Employability in campuses has improved: Mphasis VP
Students in tier 2 colleges have the same level of exposure and knowledge as those from tier 1 colleges, says Dr Jai Ganesh
The campus hiring process has undergone a lot of change. Students' expectations are much different from previous batches and companies have to work hard to attract the best talent.
To know more, TechGig.com spoke to Dr Jai Ganesh, vice-president and head, Mphasis NextLabs, the new innovation centre of the IT solutions company, about his take on emerging campus hiring trends.
While saying that he has seen a marked change in the employability level of the students thanks to online learning options, he also felt campuses today have a short recruitment window making it hard for them to pick the right talent.
Q: What changes have you noticed in campuses hiring -- are students more curious, choosy or prefer startups?
A: Students have always been choosy during campus hiring as they have more options to choose from. Not all candidates choose start-ups. There is demand for various types and categories of companies. Most importantly, candidates look for the attractiveness of the job profile, job description and the team they are joining.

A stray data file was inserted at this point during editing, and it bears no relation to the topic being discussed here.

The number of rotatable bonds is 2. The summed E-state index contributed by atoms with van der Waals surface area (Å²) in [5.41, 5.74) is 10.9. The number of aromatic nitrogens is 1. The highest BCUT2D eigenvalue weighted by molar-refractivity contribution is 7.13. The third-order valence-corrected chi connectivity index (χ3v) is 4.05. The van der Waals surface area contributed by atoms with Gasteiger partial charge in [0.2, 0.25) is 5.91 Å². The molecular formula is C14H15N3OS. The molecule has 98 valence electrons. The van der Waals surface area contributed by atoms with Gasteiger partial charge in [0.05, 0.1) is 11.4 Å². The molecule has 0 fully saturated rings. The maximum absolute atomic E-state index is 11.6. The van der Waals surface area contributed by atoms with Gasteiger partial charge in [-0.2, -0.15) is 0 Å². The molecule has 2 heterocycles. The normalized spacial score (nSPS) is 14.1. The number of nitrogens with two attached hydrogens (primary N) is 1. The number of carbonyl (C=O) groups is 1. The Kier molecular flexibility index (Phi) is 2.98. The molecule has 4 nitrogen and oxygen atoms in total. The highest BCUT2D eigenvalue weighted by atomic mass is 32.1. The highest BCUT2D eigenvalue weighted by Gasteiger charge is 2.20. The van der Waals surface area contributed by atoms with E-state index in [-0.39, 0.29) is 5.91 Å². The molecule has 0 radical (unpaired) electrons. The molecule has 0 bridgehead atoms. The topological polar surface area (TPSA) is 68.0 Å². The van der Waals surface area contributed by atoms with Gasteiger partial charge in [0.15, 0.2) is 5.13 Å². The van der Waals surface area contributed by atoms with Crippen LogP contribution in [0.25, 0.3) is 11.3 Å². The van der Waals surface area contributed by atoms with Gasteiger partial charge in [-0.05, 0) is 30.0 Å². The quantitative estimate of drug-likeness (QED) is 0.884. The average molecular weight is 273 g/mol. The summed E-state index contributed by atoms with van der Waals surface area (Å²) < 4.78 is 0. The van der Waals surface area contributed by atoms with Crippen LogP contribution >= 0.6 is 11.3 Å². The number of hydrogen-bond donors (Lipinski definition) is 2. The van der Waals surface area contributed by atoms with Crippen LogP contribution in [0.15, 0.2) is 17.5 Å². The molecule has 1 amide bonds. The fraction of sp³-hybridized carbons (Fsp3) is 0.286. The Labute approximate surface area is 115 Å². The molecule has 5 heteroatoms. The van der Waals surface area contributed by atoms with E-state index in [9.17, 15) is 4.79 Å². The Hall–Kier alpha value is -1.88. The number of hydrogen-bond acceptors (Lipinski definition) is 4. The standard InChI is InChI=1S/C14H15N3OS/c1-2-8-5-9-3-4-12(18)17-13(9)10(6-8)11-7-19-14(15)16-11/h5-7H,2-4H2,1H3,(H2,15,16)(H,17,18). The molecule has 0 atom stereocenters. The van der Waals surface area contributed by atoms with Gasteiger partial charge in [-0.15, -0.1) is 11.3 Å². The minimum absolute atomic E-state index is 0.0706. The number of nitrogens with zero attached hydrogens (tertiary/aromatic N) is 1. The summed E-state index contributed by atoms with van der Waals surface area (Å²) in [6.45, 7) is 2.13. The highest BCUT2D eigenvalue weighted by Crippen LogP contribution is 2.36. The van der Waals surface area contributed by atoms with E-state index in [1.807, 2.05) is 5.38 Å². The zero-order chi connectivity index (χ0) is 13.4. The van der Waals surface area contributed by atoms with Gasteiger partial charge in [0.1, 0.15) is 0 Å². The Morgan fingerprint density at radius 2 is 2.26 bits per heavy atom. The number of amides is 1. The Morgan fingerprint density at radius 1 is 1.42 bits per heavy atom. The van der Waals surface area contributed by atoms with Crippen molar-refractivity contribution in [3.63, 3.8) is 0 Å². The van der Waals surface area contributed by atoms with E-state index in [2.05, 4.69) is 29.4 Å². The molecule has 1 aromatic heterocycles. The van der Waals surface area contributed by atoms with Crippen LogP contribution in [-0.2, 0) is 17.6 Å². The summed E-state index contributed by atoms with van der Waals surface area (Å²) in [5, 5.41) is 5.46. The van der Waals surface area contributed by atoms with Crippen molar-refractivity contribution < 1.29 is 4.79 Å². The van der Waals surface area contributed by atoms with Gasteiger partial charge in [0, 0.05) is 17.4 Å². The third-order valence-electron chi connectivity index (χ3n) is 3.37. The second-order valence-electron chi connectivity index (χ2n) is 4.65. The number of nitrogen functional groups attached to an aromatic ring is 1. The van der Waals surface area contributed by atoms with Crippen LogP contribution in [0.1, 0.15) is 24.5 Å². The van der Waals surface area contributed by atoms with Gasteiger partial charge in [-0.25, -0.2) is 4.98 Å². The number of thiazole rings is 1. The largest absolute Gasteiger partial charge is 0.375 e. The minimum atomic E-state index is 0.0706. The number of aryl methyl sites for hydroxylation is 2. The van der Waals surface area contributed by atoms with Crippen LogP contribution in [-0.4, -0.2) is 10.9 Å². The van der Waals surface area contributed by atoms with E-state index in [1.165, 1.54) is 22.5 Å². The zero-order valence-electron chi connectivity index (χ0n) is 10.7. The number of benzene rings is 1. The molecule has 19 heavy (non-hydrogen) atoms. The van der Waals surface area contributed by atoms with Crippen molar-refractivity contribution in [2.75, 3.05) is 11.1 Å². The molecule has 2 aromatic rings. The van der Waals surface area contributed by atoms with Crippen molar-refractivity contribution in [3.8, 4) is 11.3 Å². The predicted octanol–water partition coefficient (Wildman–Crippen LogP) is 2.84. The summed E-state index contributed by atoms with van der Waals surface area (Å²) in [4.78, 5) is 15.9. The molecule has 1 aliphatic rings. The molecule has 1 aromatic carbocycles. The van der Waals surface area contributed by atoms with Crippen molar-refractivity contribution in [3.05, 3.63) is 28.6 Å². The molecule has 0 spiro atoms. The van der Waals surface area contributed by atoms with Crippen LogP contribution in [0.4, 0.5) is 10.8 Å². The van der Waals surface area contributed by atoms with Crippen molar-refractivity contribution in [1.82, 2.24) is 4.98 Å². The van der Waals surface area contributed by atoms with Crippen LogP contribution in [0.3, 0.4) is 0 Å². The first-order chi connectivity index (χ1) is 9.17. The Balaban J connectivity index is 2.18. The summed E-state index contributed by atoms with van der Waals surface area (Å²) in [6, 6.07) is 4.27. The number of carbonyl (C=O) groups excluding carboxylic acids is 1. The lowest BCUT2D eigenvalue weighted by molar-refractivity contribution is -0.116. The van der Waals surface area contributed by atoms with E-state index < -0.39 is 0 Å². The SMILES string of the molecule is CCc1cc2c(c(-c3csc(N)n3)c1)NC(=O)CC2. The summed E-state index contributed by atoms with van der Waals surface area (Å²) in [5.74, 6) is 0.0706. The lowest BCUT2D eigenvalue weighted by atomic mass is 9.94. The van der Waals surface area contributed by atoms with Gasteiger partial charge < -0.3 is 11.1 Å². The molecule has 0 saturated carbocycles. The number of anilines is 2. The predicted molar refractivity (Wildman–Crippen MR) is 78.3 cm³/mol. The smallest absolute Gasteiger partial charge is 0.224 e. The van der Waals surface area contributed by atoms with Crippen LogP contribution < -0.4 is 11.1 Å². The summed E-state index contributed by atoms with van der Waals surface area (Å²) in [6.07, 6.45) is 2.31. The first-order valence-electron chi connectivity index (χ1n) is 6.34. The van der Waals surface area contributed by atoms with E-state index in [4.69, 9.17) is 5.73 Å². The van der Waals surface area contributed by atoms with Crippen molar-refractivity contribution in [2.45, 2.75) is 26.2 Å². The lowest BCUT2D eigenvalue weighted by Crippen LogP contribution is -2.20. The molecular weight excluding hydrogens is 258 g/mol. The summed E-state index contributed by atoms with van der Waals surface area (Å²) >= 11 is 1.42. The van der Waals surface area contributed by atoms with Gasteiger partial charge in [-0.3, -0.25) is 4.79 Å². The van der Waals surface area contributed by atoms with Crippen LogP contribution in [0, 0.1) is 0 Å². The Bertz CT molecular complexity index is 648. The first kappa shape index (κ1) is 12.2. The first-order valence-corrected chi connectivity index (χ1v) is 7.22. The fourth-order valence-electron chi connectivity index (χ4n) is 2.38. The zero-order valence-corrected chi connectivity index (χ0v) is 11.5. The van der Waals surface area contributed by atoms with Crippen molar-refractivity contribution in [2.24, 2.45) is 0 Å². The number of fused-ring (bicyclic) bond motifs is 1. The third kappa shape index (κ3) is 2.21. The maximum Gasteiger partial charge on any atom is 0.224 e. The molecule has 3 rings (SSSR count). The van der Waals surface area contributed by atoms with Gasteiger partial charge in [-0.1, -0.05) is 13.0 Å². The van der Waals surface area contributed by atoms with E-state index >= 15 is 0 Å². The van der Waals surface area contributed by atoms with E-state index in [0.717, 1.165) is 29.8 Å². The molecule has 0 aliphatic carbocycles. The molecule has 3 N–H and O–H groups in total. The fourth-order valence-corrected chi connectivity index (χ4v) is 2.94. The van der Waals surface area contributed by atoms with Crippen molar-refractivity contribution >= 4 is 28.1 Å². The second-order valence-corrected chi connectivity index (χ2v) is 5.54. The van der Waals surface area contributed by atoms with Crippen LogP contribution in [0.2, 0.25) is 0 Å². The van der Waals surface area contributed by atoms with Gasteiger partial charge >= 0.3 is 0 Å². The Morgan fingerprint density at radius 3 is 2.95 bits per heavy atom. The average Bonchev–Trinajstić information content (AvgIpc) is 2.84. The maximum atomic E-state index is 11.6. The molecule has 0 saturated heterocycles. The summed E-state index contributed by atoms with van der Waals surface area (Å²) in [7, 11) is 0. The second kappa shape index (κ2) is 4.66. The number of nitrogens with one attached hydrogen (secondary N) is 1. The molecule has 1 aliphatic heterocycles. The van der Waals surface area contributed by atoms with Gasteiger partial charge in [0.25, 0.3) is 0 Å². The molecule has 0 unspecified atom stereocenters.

Q: Has the employability level in campuses changed?
A: Employability level in campuses have improved as students are exposed to more learning options including open courses as well as multitude of ways for demonstrating their capabilities such as Stack Overflow and GitHub. This gives us more proof points to consider while recruiting rather than rely only on grades and interview.
Q: What are the challenges in hiring in campuses that you see?
A: There are two key challenges noticed in campus hiring nowadays:
1. Short window for recruitment
2. Tough competition to get top talent
Though there is not much of a difference in the quality and aspiration of students. Students in tier 2 colleges also have the same level of exposure and knowledge as tier 1. Technology has been a great leveler on that front. But these two issues still remain.
Kanchana Dwarakanath, TechGig.com